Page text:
Podcasts have enjoyed an explosive growth in popularity over the past few years. Listenership is way up, yet few companies even think about utilizing the platform for advertising purposes. Marketing professionals should take heed; podcasts offer an impressive ROI when utilized properly.
The Benefits of Podcasts
Podcast advertising has some important pros and cons. If you’re considering investing in the format, take note of the following:
- Podcast advertising works well as a direct-response channel offering customer acquisition costs similar to other media.
- Podcast reach is very good; 51 percent of the U.S. population aged 12 and over listens to podcasts every month.
- Ads read by podcast hosts are more effective than canned ads.
- Tracking is more difficult and costlier compared to other digital channels
Podcast audiences are an in-demand group as listeners tend to be better educated early adopters with high incomes. Yes, there are other media that attract similar groups, but podcast listeners choose to consume this content regularly. The host becomes a trusted source of news and entertainment, helping boost the credibility of new and upstart brands. Podcast ad revenue is projected to top $1 billion by 2021; that fact alone makes it worthy of serious consideration!
Podcasts started out as niche programming with a very narrow focus. “Serial,” a true-crime podcast launched in 2014, changed all that; its popularity exploded, and advertiser MailChimp reaped the rewards thanks to a clever sponsorship campaign that made the company a household name virtually overnight. “Serial” also had broad appeal with female listeners, helping the space to diversify.
If you’re considering taking the plunge, experts recommend doing a test spend with a budget that is high but won’t break the bank and compare the results with your other customer acquisition efforts. If you’re gun shy over the idea of committing large dollars to a new channel, try other spaces such as social media before committing to podcasts. While the cost of producing ads is low, it’s a more manual and labor-intensive process than other digital channels and can take weeks to put into place. Sales involve communication with show representatives or the network and orders must be set in advance. You’ll have to plan on extensive research and outreach efforts and content evaluation before moving forward in order to ensure your ads are placed on podcasts most suitable for your target audience.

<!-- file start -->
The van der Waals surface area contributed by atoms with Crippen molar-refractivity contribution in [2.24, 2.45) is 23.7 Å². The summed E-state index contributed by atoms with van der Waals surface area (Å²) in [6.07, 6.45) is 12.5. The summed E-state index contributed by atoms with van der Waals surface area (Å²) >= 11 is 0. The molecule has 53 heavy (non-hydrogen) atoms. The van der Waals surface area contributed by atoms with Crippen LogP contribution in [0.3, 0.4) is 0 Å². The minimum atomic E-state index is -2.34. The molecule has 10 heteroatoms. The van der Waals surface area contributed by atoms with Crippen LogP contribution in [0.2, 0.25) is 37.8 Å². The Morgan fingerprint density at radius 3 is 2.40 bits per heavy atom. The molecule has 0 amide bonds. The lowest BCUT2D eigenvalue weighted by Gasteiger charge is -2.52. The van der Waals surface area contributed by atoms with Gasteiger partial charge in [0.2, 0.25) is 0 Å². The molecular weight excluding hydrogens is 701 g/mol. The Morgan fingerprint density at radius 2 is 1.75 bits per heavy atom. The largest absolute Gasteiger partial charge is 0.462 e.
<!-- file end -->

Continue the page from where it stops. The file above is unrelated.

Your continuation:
Prepare to spend a lot of time on this aspect of the process—and even then, you might still be surprised. Choosing podcasts to partner with is an inexact science at best; often, the most successful ads have little or nothing in common with the content in a particular show. For example: suburban moms enjoy true crime, so an ad for beauty products—while not an obvious choice—might do well on a podcast devoted to this subject matter. And food products might unexpectedly bomb on cooking podcasts. This is why testing across various genres is so important! Often, the results will come as a surprise.
One of the key considerations to keep in mind with podcast advertising is the importance of the show’s host. People form strong attachments to the host, especially when they find them relatable. Host-read ads, it has already been pointed out, perform better than pre-scripted, programmed efforts. Podcast hosts are comfortable with the medium and are experts at reading ads; they are able to make even uninteresting products sound enticing based purely on their delivery. While you might initially balk over handing over the reins to a host, letting them be themselves almost always pays off. It’s a trust unique to this platform, but in the end, when the host injects his or her personality into reading an ad, they build in authenticity that resonates with their audience. That casual, unscripted, conversational tone so popular with podcast advertising is what makes the medium unique. Worried about measuring response rates? Most ads conclude with a call to action such as a podcast-specific promo code for discounts. This is an easy way for a show to receive credit when their listeners buy a product related to an ad, and gives marketers the data they need to accurately track direct responses and determine whether their investments are paying off.
Podcasts shouldn’t replace other advertising platforms but, when done effectively, can help complement your efforts elsewhere.